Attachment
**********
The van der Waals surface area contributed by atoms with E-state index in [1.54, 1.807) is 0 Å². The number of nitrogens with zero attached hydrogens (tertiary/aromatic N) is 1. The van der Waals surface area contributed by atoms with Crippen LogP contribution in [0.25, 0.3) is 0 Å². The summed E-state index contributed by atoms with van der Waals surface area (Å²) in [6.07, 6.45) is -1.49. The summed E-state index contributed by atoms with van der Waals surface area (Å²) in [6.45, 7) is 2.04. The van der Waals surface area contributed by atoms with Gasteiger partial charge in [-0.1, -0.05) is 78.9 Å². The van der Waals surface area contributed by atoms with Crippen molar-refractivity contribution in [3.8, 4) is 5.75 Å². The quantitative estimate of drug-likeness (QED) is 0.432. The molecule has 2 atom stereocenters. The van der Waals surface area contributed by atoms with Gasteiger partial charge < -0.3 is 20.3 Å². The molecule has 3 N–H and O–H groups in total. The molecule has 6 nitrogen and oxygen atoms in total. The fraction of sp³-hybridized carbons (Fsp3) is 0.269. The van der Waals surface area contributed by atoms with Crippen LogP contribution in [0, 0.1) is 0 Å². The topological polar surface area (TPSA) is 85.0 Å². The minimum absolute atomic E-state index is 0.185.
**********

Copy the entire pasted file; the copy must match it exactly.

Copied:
The van der Waals surface area contributed by atoms with E-state index in [1.54, 1.807) is 0 Å². The number of nitrogens with zero attached hydrogens (tertiary/aromatic N) is 1. The van der Waals surface area contributed by atoms with Crippen LogP contribution in [0.25, 0.3) is 0 Å². The summed E-state index contributed by atoms with van der Waals surface area (Å²) in [6.07, 6.45) is -1.49. The summed E-state index contributed by atoms with van der Waals surface area (Å²) in [6.45, 7) is 2.04. The van der Waals surface area contributed by atoms with Gasteiger partial charge in [-0.1, -0.05) is 78.9 Å². The van der Waals surface area contributed by atoms with Crippen molar-refractivity contribution in [3.8, 4) is 5.75 Å². The quantitative estimate of drug-likeness (QED) is 0.432. The molecule has 2 atom stereocenters. The van der Waals surface area contributed by atoms with Gasteiger partial charge < -0.3 is 20.3 Å². The molecule has 3 N–H and O–H groups in total. The molecule has 6 nitrogen and oxygen atoms in total. The fraction of sp³-hybridized carbons (Fsp3) is 0.269. The van der Waals surface area contributed by atoms with Crippen LogP contribution in [0, 0.1) is 0 Å². The topological polar surface area (TPSA) is 85.0 Å². The minimum absolute atomic E-state index is 0.185.